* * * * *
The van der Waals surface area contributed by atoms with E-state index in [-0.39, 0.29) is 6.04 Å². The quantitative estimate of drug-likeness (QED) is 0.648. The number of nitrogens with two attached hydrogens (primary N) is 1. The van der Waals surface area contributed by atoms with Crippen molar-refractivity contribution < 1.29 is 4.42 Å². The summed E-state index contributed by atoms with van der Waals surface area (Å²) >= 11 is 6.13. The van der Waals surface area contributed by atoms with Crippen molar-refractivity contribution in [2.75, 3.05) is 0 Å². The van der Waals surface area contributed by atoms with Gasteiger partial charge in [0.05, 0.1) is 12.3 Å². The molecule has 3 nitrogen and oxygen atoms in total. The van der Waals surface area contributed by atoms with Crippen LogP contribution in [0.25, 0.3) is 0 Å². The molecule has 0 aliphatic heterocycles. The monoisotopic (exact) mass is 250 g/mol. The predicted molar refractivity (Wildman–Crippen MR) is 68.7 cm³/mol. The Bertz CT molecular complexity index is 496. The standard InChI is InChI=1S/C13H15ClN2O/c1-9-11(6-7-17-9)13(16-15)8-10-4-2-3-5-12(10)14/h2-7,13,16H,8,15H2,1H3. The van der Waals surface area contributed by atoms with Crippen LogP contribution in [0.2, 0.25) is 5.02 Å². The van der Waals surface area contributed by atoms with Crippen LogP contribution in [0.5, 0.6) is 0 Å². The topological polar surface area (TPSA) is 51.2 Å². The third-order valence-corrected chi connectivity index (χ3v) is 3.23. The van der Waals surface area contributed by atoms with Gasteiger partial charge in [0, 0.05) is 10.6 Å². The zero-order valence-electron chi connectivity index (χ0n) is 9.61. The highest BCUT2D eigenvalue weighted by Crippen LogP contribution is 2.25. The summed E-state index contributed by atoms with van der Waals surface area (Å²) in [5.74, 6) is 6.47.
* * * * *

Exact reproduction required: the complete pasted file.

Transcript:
The van der Waals surface area contributed by atoms with E-state index in [-0.39, 0.29) is 6.04 Å². The quantitative estimate of drug-likeness (QED) is 0.648. The number of nitrogens with two attached hydrogens (primary N) is 1. The van der Waals surface area contributed by atoms with Crippen molar-refractivity contribution < 1.29 is 4.42 Å². The summed E-state index contributed by atoms with van der Waals surface area (Å²) >= 11 is 6.13. The van der Waals surface area contributed by atoms with Crippen molar-refractivity contribution in [2.75, 3.05) is 0 Å². The van der Waals surface area contributed by atoms with Gasteiger partial charge in [0.05, 0.1) is 12.3 Å². The molecule has 3 nitrogen and oxygen atoms in total. The van der Waals surface area contributed by atoms with Crippen LogP contribution in [0.25, 0.3) is 0 Å². The molecule has 0 aliphatic heterocycles. The monoisotopic (exact) mass is 250 g/mol. The predicted molar refractivity (Wildman–Crippen MR) is 68.7 cm³/mol. The Bertz CT molecular complexity index is 496. The standard InChI is InChI=1S/C13H15ClN2O/c1-9-11(6-7-17-9)13(16-15)8-10-4-2-3-5-12(10)14/h2-7,13,16H,8,15H2,1H3. The van der Waals surface area contributed by atoms with Crippen LogP contribution in [0.2, 0.25) is 5.02 Å². The van der Waals surface area contributed by atoms with Crippen LogP contribution in [0.5, 0.6) is 0 Å². The topological polar surface area (TPSA) is 51.2 Å². The third-order valence-corrected chi connectivity index (χ3v) is 3.23. The van der Waals surface area contributed by atoms with Gasteiger partial charge in [0, 0.05) is 10.6 Å². The zero-order valence-electron chi connectivity index (χ0n) is 9.61. The highest BCUT2D eigenvalue weighted by Crippen LogP contribution is 2.25. The summed E-state index contributed by atoms with van der Waals surface area (Å²) in [5.74, 6) is 6.47.